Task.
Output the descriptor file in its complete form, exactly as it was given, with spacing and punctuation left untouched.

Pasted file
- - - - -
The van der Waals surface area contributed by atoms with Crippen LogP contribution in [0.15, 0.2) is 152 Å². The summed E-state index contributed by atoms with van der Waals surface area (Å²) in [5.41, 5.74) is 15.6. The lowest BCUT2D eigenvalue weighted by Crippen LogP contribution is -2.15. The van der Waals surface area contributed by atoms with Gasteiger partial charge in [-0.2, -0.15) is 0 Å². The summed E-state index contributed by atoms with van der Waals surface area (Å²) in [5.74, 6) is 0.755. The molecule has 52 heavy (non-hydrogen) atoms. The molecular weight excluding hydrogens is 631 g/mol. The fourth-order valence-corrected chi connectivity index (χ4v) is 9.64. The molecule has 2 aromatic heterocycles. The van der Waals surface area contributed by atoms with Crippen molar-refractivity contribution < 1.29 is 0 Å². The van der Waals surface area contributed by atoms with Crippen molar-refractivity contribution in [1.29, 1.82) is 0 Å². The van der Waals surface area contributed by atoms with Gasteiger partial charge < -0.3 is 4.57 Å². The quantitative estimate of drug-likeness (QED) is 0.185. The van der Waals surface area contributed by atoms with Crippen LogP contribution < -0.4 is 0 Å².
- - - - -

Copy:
The van der Waals surface area contributed by atoms with Crippen LogP contribution in [0.15, 0.2) is 152 Å². The summed E-state index contributed by atoms with van der Waals surface area (Å²) in [5.41, 5.74) is 15.6. The lowest BCUT2D eigenvalue weighted by Crippen LogP contribution is -2.15. The van der Waals surface area contributed by atoms with Gasteiger partial charge in [-0.2, -0.15) is 0 Å². The summed E-state index contributed by atoms with van der Waals surface area (Å²) in [5.74, 6) is 0.755. The molecule has 52 heavy (non-hydrogen) atoms. The molecular weight excluding hydrogens is 631 g/mol. The fourth-order valence-corrected chi connectivity index (χ4v) is 9.64. The molecule has 2 aromatic heterocycles. The van der Waals surface area contributed by atoms with Crippen molar-refractivity contribution < 1.29 is 0 Å². The van der Waals surface area contributed by atoms with Crippen molar-refractivity contribution in [1.29, 1.82) is 0 Å². The van der Waals surface area contributed by atoms with Gasteiger partial charge < -0.3 is 4.57 Å². The quantitative estimate of drug-likeness (QED) is 0.185. The van der Waals surface area contributed by atoms with Crippen LogP contribution < -0.4 is 0 Å².